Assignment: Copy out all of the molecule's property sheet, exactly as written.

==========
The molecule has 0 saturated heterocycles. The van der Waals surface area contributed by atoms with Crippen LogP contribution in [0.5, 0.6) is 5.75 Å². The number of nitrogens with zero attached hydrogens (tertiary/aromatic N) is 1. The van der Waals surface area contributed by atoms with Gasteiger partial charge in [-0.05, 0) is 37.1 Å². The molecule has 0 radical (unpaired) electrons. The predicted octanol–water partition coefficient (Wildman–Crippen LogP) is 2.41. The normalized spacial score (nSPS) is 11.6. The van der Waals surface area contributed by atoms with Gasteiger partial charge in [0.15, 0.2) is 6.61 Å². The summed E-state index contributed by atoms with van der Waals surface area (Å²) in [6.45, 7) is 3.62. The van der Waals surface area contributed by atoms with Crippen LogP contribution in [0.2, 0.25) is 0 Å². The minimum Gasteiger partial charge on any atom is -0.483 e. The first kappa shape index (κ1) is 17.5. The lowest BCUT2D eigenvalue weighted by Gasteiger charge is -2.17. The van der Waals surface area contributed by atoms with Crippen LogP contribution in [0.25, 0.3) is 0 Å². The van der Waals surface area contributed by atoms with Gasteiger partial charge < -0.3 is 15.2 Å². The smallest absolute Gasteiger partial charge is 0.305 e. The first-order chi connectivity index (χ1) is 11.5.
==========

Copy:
The molecule has 0 saturated heterocycles. The van der Waals surface area contributed by atoms with Crippen LogP contribution in [0.5, 0.6) is 5.75 Å². The number of nitrogens with zero attached hydrogens (tertiary/aromatic N) is 1. The van der Waals surface area contributed by atoms with Gasteiger partial charge in [-0.05, 0) is 37.1 Å². The molecule has 0 radical (unpaired) electrons. The predicted octanol–water partition coefficient (Wildman–Crippen LogP) is 2.41. The normalized spacial score (nSPS) is 11.6. The van der Waals surface area contributed by atoms with Gasteiger partial charge in [0.15, 0.2) is 6.61 Å². The summed E-state index contributed by atoms with van der Waals surface area (Å²) in [6.45, 7) is 3.62. The van der Waals surface area contributed by atoms with Crippen LogP contribution in [0.2, 0.25) is 0 Å². The minimum Gasteiger partial charge on any atom is -0.483 e. The first kappa shape index (κ1) is 17.5. The lowest BCUT2D eigenvalue weighted by Gasteiger charge is -2.17. The van der Waals surface area contributed by atoms with Crippen LogP contribution in [0.25, 0.3) is 0 Å². The van der Waals surface area contributed by atoms with Gasteiger partial charge < -0.3 is 15.2 Å². The smallest absolute Gasteiger partial charge is 0.305 e. The first-order chi connectivity index (χ1) is 11.5.